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NASA OKs Marquette for launch of tiny satellite

 

Associated Press

Robert Bishop, Opus Dean of Marquette University College of Engineering, left, senior Devin Turner, center, and mechanical engineering graduate student Peter Jorgensen, pose for photos holding components of Marquette's first CubeSat satellite, at the Marquette Spacecraft Engineering Lab on the university's campus in Milwaukee.

MILWAUKEE (AP) - Students at Marquette University have received NASA permission to send a tiny satellite into space that will photograph the Earth for about three months.

The satellite will be part of a NASA program that encourages research in engineering and technology. The space agency allows a handful of institutions each year to produce cube-shaped satellites, or CubeSats, that it launches into low orbits. It approved Marquette's proposal and 15 other projects this month.

The Milwaukee school's nanosatellite, which will be about the size of a coffee mug, will be called Golden Eagle 1 after the university mascot. Its pictures will largely replicate those NASA already has on hand, but the point of the project isn't photography so much as to have students apply scientific concepts to a real-life situation, said Bob Bishop, the dean of Marquette's college of engineering.

"The idea that you can design a spacecraft that actually orbits the Earth, and that you can communicate with it, is in some ways a dream come true," Bishop said. "It stimulates the imagination of students and it also prepares them to solve the tough technological challenges facing the world."

NASA sets very precise specifications for CubeSats. In general, they have to be cubes about 4 inches in length and weigh no more than 3 pounds. That doesn't leave a lot of room for extra parts.

Golden Eagle 1 will contain two tiny cameras that transmit photos back to Earth. One will take standard pictures and the other will take heat-imaging photos. The satellite will have some hardware for memory and communications, but not much else.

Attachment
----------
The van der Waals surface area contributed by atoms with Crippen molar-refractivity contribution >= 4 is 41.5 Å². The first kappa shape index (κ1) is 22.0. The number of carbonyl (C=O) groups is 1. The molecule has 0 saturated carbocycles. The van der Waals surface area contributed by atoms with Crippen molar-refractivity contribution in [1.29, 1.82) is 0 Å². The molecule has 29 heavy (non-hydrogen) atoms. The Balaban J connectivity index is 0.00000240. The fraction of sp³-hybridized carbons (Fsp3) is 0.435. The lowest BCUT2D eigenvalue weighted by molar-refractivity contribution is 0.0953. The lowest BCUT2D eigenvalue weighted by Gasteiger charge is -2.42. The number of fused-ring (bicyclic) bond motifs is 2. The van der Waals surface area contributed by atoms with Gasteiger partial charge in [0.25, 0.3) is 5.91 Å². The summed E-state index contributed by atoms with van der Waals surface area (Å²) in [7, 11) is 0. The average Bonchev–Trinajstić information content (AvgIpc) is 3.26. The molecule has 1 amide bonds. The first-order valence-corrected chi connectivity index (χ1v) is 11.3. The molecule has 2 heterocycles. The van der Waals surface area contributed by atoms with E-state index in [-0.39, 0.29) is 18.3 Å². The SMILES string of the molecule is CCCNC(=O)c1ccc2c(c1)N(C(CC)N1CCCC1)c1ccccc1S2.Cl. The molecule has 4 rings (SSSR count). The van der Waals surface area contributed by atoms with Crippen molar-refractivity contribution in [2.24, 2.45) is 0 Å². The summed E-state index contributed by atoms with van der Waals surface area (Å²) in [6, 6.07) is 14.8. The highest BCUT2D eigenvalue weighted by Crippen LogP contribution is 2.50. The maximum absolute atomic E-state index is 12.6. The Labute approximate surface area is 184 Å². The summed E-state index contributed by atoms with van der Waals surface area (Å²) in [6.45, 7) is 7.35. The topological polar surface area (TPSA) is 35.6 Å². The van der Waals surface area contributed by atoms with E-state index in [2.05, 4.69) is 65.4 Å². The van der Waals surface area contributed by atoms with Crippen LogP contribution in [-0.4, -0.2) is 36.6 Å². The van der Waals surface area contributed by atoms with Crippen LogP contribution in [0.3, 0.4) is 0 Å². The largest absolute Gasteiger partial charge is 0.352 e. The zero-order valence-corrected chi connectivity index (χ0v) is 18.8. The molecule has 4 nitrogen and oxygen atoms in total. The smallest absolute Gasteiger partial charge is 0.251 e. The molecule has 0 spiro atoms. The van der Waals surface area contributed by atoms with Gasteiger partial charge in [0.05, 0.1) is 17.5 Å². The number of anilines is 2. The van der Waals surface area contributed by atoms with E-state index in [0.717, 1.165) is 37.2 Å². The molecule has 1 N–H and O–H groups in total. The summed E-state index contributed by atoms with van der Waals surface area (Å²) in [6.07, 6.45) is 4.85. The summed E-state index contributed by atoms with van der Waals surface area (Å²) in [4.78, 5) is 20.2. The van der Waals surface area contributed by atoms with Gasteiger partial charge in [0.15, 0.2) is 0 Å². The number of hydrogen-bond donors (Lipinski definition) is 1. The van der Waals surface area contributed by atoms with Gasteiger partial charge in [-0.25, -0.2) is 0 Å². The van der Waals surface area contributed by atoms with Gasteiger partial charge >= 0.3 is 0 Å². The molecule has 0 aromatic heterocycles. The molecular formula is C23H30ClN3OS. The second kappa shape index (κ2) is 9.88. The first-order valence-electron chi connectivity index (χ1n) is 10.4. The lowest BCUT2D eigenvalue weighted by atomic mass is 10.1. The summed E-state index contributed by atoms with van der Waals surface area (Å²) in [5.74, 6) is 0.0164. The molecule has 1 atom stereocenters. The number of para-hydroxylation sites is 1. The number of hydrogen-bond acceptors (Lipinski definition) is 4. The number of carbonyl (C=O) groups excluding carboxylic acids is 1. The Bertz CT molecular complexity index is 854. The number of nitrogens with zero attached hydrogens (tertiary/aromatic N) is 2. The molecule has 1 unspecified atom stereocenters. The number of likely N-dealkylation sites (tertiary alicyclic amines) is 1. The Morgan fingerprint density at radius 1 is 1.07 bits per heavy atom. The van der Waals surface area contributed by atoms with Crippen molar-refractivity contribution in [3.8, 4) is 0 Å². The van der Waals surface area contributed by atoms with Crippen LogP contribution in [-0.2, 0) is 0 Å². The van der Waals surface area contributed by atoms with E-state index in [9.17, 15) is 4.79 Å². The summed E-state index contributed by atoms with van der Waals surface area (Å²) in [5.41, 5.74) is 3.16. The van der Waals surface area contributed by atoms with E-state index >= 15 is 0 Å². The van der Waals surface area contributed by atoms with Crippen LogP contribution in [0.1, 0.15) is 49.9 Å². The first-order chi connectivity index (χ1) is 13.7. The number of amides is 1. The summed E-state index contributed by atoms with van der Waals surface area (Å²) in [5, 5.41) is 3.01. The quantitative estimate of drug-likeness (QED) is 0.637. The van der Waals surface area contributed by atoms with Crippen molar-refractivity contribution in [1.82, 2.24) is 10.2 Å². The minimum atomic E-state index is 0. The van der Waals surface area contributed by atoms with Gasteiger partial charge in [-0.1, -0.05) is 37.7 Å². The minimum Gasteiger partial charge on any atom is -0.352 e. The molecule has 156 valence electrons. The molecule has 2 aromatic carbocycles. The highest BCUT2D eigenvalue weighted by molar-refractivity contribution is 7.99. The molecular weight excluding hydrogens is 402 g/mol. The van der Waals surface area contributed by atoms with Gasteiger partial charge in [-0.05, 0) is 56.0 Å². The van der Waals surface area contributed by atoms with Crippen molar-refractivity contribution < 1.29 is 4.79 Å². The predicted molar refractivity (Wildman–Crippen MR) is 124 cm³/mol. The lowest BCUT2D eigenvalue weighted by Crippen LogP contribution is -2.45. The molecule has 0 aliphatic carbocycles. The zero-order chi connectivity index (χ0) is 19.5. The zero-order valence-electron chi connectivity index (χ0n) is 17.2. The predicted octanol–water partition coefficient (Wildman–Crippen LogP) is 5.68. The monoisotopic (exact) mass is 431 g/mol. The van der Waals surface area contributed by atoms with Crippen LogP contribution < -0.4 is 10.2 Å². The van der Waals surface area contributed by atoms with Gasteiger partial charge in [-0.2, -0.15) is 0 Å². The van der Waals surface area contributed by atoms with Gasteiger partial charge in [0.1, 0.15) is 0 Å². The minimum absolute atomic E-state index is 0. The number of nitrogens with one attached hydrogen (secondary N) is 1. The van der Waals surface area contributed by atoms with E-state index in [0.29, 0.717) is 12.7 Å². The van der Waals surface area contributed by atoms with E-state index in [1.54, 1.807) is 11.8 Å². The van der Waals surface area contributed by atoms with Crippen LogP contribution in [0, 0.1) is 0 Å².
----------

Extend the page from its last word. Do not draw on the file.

Peter Jorgensen, a graduate student who has managed Marquette's CubeSat program since it began three years ago, said the photos won't be of extraordinary quality because the cube's size prevents the use of large lenses. But he said the goal was more to generate publicity and interest in the program than to reveal new feature of Earth's topography.

The satellite will circle the Earth every 90 minutes and spend a total of about 7 to 10 minutes per day over Milwaukee, Bishop said.

The Marquette team is still trying to determine how often to have the satellite take pictures and send back data. It will likely send thumbnails, and students will select which full photos to download. That could take up to a week per picture depending on the resolution and how far Golden Eagle 1 is from Milwaukee, Bishop said.

The solar-powered cube won't have thrusters or rockets to allow researchers to aim it. Instead it will contain a passive gravity mechanism that keeps it pointed at the Earth. Eventually, it will fall back into the atmosphere and burn up without a trace, Bishop said.

NASA is expected to send up Golden Eagle 1 as part of a larger launch between 2015 and 2017. Usually when the space agency launches a commercial satellite or other payload, there's unused space in the rocket capsule that has to be filled with weight for proper balancing. Rather than use worthless filler, NASA decided to allow CubeSats.

While NASA will pay for the launch, Marquette must cover its satellite research and development costs, which Bishop estimated at $50,000.

Devin Turner, a Marquette senior in mechanical engineering, has been working on how to squeeze all the satellite's components into a small space. The 22-year-old Madison man said the work helps him stay close to his boyhood passion of being an astronaut.

"It's an amazing opportunity to work on something that's going leave Earth's atmosphere - to remain in contact with it, to actually see photo evidence of the work you've done get sent back," Turner said. "It's just such an incredible feeling."